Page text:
Another busy week. We’re all sick with something that isn’t covid, and we’ll just mark our blessings for having avoided it up to this point. My incisions are healing well from surgery and responding well to the antibiotic treatment. And the best for last, Henry is officially done grade 1! His school closed early this year for renovations and we are so thankful to have a little extra family time.
Finally some movement with this project. Jim from Island Bobcat Services was out to assess our land and determine our grading needs. We’ve decided that we’ll go ahead and drill the post holes and deal with grading and build up any slope at the end. This is mainly a cost saving measure but also for time saving since we are behind schedule compared to where we had hoped to have been at this point. We are using rough cut lumber wherever possible and we got word that our first order is now finished. Hopefully in the next couple of weeks we’ll start to see some major progress. Cross your fingers!
I wasn’t planning to get any vegetable starts from a greenhouse but, as it happens I stopped in for just one thing. Butternut squash, buttercup squash, cauliflower, broccoli, leeks and Spanish onions later… These were all really good deals, a 6pk for $3.69 and they just so happened to be horribly over seeded which ultimately was the deciding factor in bringing them home. There were roughly 120 leek starts in this one pack. We ended up transplanting 77 leeks and 46 onions into one 4×8 raised bed garden that we had just completed. The remaining starters are yet to go into the ground but we made good progress on yet another ‘L’ shaped raised bed that is the equivalent space of 4×24. This bed is slated to hold all of the squash including spaghetti squash and two varieties of zucchini that I started from seed and are currently in the greenhouse.
Everything in the greenhouse is growing phenomenally! The melons are growing at least an inch a day, all 4 tomato plants are now blooming with many cherry tomatoes growing. I discovered that an ant colony has chosen a potted pepper to call home, I dumped all the soil and transplanted the pepper into new soil…it’s really small so at this point I don’t know if it will be productive, but worth the try. The asparagus seeds all sprouted this week, when they get a little bigger I’ll transplant them into the asparagus/strawberry bed to replace any that were killed off earlier this Spring.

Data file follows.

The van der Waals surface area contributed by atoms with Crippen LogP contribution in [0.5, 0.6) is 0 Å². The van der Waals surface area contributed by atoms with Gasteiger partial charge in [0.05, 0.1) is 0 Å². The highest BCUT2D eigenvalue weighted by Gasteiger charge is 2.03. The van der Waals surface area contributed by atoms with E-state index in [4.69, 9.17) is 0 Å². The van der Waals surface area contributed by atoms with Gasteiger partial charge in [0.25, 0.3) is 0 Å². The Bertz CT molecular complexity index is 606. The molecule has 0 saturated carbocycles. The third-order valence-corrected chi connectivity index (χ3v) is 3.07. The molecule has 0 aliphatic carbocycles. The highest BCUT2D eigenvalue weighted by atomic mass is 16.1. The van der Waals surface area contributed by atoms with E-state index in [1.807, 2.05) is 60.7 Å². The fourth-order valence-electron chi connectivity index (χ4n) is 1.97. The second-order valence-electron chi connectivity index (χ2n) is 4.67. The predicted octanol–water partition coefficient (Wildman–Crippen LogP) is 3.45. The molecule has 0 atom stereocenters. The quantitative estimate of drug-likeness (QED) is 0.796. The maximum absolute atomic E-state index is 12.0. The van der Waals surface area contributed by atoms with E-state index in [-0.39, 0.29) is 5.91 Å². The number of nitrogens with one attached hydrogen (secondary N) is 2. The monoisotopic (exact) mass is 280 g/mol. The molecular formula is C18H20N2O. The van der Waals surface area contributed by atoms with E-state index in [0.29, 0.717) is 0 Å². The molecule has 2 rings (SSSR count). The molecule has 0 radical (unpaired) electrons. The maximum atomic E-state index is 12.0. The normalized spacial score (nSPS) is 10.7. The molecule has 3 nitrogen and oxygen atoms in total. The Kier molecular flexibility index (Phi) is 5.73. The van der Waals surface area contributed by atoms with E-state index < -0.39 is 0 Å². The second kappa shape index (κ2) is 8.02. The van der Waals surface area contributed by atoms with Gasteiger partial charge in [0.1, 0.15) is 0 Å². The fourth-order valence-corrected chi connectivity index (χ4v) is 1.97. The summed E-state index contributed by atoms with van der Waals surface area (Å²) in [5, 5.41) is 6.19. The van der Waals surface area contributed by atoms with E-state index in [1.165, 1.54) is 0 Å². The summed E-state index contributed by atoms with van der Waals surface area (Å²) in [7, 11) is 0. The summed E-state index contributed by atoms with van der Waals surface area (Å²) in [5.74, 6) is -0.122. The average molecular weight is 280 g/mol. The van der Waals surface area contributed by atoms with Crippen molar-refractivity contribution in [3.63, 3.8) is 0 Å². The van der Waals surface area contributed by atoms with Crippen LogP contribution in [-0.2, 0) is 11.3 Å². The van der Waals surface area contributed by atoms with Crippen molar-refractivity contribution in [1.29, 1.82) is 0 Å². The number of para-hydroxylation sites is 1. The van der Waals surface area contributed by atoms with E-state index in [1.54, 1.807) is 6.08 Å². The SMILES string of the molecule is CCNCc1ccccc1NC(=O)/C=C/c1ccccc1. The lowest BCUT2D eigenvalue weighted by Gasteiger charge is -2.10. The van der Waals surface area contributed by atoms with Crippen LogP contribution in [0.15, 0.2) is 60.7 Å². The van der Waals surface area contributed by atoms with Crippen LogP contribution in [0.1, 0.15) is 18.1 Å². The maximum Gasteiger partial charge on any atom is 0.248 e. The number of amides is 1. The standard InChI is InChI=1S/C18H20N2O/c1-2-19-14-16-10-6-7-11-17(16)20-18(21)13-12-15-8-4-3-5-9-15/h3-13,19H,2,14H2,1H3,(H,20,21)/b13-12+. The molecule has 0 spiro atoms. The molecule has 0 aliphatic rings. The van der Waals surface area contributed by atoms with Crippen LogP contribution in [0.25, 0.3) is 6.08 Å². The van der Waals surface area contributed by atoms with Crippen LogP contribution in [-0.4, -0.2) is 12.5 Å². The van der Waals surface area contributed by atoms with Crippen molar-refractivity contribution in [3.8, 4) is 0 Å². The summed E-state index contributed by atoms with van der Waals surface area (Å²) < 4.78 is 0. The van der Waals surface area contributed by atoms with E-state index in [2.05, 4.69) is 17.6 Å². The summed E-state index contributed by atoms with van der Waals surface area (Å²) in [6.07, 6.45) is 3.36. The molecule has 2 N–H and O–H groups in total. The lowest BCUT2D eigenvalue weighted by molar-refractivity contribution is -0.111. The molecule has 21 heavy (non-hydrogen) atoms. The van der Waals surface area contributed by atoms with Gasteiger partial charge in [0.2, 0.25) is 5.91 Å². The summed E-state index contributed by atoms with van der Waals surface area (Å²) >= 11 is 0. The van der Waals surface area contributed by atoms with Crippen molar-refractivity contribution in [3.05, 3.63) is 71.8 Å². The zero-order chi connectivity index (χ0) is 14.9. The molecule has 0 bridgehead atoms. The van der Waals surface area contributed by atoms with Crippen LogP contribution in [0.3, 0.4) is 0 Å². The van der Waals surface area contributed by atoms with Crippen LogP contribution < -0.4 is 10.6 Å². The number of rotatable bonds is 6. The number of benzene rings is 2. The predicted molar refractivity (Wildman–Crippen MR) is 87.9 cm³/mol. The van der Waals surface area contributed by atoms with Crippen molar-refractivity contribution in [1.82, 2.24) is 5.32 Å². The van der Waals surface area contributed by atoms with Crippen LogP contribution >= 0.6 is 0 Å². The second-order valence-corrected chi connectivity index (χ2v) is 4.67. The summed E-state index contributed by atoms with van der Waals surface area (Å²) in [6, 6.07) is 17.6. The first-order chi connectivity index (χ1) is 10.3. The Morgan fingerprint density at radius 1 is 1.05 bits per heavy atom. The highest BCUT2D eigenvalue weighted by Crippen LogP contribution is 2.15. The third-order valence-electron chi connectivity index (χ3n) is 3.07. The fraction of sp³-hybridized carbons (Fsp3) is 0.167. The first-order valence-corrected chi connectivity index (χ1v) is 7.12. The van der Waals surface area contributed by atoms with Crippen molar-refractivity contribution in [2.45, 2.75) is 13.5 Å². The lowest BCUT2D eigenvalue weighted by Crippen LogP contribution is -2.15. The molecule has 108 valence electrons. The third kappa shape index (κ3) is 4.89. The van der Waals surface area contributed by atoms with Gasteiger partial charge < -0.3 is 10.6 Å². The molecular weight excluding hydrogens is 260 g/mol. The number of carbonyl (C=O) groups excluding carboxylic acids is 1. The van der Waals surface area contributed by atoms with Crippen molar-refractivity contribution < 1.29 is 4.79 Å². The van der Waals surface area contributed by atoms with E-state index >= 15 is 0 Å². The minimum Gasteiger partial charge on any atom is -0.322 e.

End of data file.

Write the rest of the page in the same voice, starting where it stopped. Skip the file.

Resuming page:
I’m horribly optimistic about this growing season. Many months to go until we see if everything pays off.
The blooms are mostly dying off now, though of course the blackberries and raspberries are yet to bloom. It appears that we may actually get cherries this year, the first time since we planted them 6 years ago! There are also many peaches that have taken, I do need to read up and see if there are any organic sprays I need to start applying so that they continue to thrive. Our oldest peach tree has been taken with leaf curl this season, despite spraying in dormancy. We will plan to hit it hard with the spray this Fall and again in the Spring before it starts to bud out. Peaches are hard.. Overall things are coming really nicely with our fruit supply – if we can keep everything alive and thriving we will easily have 100% of our fruit covered without having to purchase any from the grocery stores. Yay!
The laying hens are either not producing or the pesky rats are eating them before we can collect them. Everyone has been inside due to the risk of avian influenza, so it’s possible they’re just not happy inside or not getting enough light. We’re continuing to work on the rat problem that accompanies easy feed sources – we have caught many in a trap and are limiting the amount of grain we feed out.
The meat birds are growing nicely, there is a bit of variability amongst them which is to be expected between females and males. We have had a higher loss than is ideal – we are down to 91 birds from our original 100. We didn’t have to raise meat birds last year but it seems year after year the genetics always get a little worse. In the future we may have to consider a different breed.
Are out on pasture full time now, much happier to eat grass than hay.
The sheep were sheared this week which will keep everyone cool during the Summer heat. We were concerned about the body condition of our older girls, but surprisingly they all looked pretty good. Our two purebred dorset ewes are on the thinner side and will most likely need some supplemental grain, but we’ll monitor them to see how they progress on grass.